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Death List 2010

Yes folks this years macabre list is HERE

Apart from anything else, did anyone else realise that Cyril Smith is STILL ALIVE??? (kind of puts the diet or die lobby to the sword – no?)

Or Denis Healey?

No surprise to see former Greenock Prison inmate Abdelbasset Ali Al Megrahi at number 1 from last year’s number 2.

Clive Dunn must be laughing at them having been on the list 14 times! (Don’t panic!)

Deal or No Deal?

Unfortunately I don’t have a lot of time this morning. However I have had a look at the correspondence and papers relating to the Megrahi case both from the UK and Scottish governments.

The Guardian very helpfully puts the links all on the one page CLICK HERE to view them.

So, did Megrahi receive any guarantees that if he dropped his appeal his release would follow? If he did I can’t find it.

Certainly in the original application for release under the prisoner transfer agreement by the Libyan government on Megrahi’s behalf offered the deal of dropping the appeal if he were to be promised release (page 2 paragraph 3)

I notice that Iain Gray has now unsurprisingly shifted his position from saying the decision was wrong and one that he would have personally interfered with had he been First Minister. He’s now mumbling stuff about it being ‘handled very badly’. Hmmmm I wonder if he has had time to read his lords’ and masters’ releases of yesterday amongst which was the refusal of Jack Straw to EXCLUDE Megrahi from any prisoner release agreement with Libya. For the avoidance of doubt, that request was made by the Scottish government in 2008.

I repeat what I said a couple of weeks ago. Some you win, some you can’t win. As soon as these applications landed on Kenny MacAskill’s desk, he was going to be the fall guy no matter what he decided.

The interesting upshot of all this is that even though an ICM poll has shown that a majority in Scotland oppose MacAskill’s decision, support for the SNP has remained unaffected. Meanwhile predictions of a 20% boost in support for independence when Mr Cameron sweeps into Downing Street may be rather over egging the pudding but only a fool would predict the independence referendum result.

8)

No I’m not going to predict it! (other than to say it probably won’t happen)

Straws in the Wind

The Lockerbie issue is still high on the agenda of the Sunday papers and the rest of the media.

I am more convinced than ever of two things (just an opinion mind you):

1) The release of Megrahi by Kenny MacAskill was not part of any ‘deal’

2) The UK government has for many years been trying to influence and engineer Megrahi’s release. Tony Blair put much energy and effort into securing a prisoner transfer scheme with Colonel Gaddafi in 2004.

In 2004 there was one Libyan prisoner being held in the UK.

His name was Abdelbaset Ali Al Megrahi.

All Medical Experts Now

As the Telegraph, Mail et al don their deep sea diving gear to see which new depths they can now plumb, Tory windbag Bill Aitken calls into question the medical prognosis on Megrahi. The Telegraph has wheeled out a doctor to say that like Gordon Broon, Megrahi could well survive beyond three months.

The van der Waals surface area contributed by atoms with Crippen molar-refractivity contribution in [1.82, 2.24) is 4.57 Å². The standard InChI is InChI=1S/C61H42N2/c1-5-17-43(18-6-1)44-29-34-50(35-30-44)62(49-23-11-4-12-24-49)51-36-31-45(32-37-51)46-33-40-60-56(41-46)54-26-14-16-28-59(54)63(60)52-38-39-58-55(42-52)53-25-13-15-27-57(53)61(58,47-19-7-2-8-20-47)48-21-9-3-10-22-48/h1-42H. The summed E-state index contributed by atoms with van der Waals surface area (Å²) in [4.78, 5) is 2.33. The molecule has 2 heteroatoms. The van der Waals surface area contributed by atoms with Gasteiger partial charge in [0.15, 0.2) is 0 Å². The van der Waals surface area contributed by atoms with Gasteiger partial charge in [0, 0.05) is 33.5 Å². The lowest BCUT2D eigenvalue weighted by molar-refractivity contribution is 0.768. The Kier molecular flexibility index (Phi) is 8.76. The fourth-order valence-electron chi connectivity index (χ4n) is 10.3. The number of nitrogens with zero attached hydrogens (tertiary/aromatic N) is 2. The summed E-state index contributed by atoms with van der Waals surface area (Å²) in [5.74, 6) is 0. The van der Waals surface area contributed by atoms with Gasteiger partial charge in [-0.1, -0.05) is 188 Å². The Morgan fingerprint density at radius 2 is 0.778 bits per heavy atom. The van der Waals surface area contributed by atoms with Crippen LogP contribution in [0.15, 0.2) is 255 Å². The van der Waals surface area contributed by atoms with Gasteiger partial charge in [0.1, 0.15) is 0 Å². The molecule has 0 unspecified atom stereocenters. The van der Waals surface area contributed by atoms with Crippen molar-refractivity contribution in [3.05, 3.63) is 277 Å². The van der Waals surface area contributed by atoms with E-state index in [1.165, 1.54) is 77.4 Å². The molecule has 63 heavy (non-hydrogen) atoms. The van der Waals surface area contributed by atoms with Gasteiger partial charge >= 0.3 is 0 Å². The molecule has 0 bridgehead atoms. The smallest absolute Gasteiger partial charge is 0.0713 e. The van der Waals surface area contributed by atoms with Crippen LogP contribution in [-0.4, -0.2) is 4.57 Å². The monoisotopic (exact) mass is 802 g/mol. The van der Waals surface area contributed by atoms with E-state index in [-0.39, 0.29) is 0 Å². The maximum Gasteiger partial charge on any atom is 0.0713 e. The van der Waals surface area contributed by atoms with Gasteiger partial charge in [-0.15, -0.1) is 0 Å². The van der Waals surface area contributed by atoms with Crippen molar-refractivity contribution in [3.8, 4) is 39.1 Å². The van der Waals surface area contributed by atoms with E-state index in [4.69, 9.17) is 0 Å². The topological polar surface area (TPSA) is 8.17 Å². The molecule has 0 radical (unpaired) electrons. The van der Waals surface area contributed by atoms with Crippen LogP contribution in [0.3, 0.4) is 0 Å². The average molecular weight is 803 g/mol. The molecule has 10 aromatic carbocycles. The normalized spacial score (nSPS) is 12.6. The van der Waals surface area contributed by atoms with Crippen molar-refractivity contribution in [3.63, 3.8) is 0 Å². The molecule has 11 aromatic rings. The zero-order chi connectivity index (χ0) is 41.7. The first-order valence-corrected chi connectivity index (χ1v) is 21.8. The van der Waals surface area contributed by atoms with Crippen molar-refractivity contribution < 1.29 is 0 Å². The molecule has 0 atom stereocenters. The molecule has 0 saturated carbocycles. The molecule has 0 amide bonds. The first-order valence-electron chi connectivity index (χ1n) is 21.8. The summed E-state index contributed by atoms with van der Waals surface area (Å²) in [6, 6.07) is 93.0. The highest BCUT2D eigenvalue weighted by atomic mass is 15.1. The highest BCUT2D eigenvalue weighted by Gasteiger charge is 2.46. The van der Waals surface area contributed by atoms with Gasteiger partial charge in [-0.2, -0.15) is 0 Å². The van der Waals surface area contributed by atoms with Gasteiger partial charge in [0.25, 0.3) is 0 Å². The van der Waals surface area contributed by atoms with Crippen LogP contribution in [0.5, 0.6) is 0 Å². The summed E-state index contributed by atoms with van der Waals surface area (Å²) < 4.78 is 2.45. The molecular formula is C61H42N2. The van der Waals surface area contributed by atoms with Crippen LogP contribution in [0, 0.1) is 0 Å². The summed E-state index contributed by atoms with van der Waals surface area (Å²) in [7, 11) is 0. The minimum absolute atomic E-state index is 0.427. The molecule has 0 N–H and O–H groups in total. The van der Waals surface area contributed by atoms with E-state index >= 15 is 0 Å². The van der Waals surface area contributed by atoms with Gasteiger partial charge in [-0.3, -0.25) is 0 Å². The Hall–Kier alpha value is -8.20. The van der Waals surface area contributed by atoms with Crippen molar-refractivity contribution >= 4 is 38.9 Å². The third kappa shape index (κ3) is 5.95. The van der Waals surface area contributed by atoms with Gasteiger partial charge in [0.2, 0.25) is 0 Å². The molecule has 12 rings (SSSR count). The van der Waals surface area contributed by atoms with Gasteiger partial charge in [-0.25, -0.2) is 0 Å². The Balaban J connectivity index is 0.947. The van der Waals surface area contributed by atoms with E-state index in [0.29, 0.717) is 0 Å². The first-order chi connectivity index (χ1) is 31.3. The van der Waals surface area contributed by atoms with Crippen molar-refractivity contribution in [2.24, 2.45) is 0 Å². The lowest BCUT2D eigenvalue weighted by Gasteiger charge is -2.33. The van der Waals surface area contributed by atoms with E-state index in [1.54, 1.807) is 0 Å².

The doctor of course has never examined Megrahi.

How long before the headline ‘Megrahi release could affect housing market recovery’?

I wouldn’t totally discount it.

Seriously.

Message for Iain Gray

Silent majority my arse.

That’s all.

Yet More Lockerbie

Interesting stuff from the Scotsman from a few years ago.

New Scotsman, Sun 28 Aug 2005

A FORMER Scottish police chief has given lawyers a signed statement claiming that key evidence in the Lockerbie bombing trial was fabricated.

The retired officer – of assistant chief constable rank or higher – has testified that the CIA planted the tiny fragment of circuit board crucial in convicting a Libyan for the 1989 mass murder of 270 people.

The vital evidence that linked the bombing of Pan Am 103 to Megrahi was a tiny fragment of circuit board which investigators found in a wooded area many miles from Lockerbie months after the atrocity.

The fragment was later identified by the FBI’s Thomas Thurman as being part of a sophisticated timer device used to detonate explosives, and manufactured by the Swiss firm Mebo, which supplied it only to Libya and the East German Stasi.

At one time, Megrahi, a Libyan intelligence agent, was such a regular visitor to Mebo that he had his own office in the firm’s headquarters.

The fragment of circuit board therefore enabled Libya – and Megrahi – to be placed at the heart of the investigation. However, Thurman was later unmasked as a fraud who had given false evidence in American murder trials, and it emerged that he had little in the way of scientific qualifications.

Then, in 2003, a retired CIA officer gave a statement to Megrahi’s lawyers in which he alleged evidence had been planted.

The decision of a former Scottish police chief to back this claim could add enormous weight to what has previously been dismissed as a wild conspiracy theory. It has long been rumoured the fragment was planted to implicate Libya for political reasons.

Unfortunate

The Lockerbie stushie is showing no signs of abating and the main fall guy continues to be Scottish justice minister Kenny MacAskill. I’m probably in a dwindling number who has sympathy left for him but really some of the press comment has been a disgrace.

The internet forums have descended predictably into remarks about ‘skirt wearing twats’ etc.

Then there’s the man from the FBI

If there really is something more to MacAskill’s decision than the advice on medical grounds from doctors, the prison governor, the parole board and legal officers then lets hear exactly what these accusations are. If the decision was taken for other reasons than simple compassion for a dying man, then those saying so should now say specifically what they are and provide the proof.